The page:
Teen activist writes amazing takedown of Internet slut-shaming

Texas teen and recently minted reproductive rights celebrity Tuesday Cain is back sharing her wisdom with the world

By Katie McDonough

Published September 9, 2013 7:06PM (EDT)

Tuesday Cain    (Tuesday Cain via xoJane)
Tuesday Cain (Tuesday Cain via xoJane)

Remember back in July when 14-year-old activist Tuesday Cain made waves with her smart, provocative sign protesting Texas' draconian abortion restrictions?

Well, thankfully, she's back to share more of her amazing young brain with the world.

This time, Tuesday has taken on Internet slut-shaming and sexual double standards. On Monday, Cain posted a really thoughtful response to one mom's blog post scolding teenage girls for posting "sexy selfies" and putting bad thoughts in her sons' heads.

More from Tuesday at xoJane:

What is she so afraid of from teenage girls? We're not going to hurt you. Or your sons.

Honestly, I'm not even against the idea that many teenagers do need to be more safe online or that it can be a smart idea to not post provocative pictures, but I really didn't think her blog post was fair. She says "the sultry pout" could morally corrupt her sons? That's crazy. Almost every other picture on Facebook is some girl doing "duckface." I do it in the picture for this post because someone told me to do it because it would be funny. It's on my Facebook. So far it hasn't hurt anyone.

The author tells us that once a boy sees a girl in a way that could be regarded as sexual, that image can never be unseen. What kind of twisted logic is that? Does she think that any girl who wears a bikini needs to go on to become a porn star? Of course not. That kind of thinking is scary and dangerous and doesn't belong in the year 2013.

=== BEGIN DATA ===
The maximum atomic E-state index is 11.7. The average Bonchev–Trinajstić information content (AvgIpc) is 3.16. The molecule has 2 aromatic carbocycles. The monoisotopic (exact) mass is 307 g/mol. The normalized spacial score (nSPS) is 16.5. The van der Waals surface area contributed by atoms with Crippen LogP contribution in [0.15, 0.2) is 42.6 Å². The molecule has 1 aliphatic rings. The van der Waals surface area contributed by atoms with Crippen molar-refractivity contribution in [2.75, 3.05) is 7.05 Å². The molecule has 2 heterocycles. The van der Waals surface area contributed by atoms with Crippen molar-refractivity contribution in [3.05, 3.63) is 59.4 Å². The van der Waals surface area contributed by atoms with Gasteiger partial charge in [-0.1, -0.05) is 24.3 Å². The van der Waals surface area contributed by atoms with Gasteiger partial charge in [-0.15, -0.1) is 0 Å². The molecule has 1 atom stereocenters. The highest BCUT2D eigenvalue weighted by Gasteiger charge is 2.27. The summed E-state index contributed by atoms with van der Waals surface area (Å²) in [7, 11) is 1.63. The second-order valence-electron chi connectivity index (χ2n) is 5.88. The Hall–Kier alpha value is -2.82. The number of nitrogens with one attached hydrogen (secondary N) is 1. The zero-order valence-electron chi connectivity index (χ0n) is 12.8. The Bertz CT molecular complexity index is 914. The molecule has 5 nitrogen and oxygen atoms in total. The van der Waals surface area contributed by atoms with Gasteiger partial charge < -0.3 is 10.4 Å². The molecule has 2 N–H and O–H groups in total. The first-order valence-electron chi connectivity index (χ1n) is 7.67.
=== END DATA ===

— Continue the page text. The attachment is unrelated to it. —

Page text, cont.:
I'm constantly hearing messages -- like what you wrote -- that parts of my body are not to be seen in public because it is not socially accepted. Women are expected to cover up more than men. People try to make us feel bad. That we are "asking for it" or that we have somehow lost our character because we took a picture with our lips pursed? That's crazy and rude.


I have friends who are girls that take pictures in their bikinis and are accused of being sluts. Let's stop the culture of slut shaming.

The bodies of young girls are not dangerous.

But you know what is? Teaching young women they should be ashamed of their bodies.

This response would have been amazing if anyone had written it, but there is a particular power in letting teenage girls speak for themselves about their own experiences, something that, clearly, Tuesday does so well.

You can read the rest (and please do) here.

Katie McDonough

Katie McDonough is Salon's politics writer, focusing on gender, sexuality and reproductive justice. Follow her on Twitter @kmcdonovgh or email her at kmcdonough@salon.com.

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Related Topics ------------------------------------------

Gender Girls Sexism Sexuality Slut Shaming Teenagers Women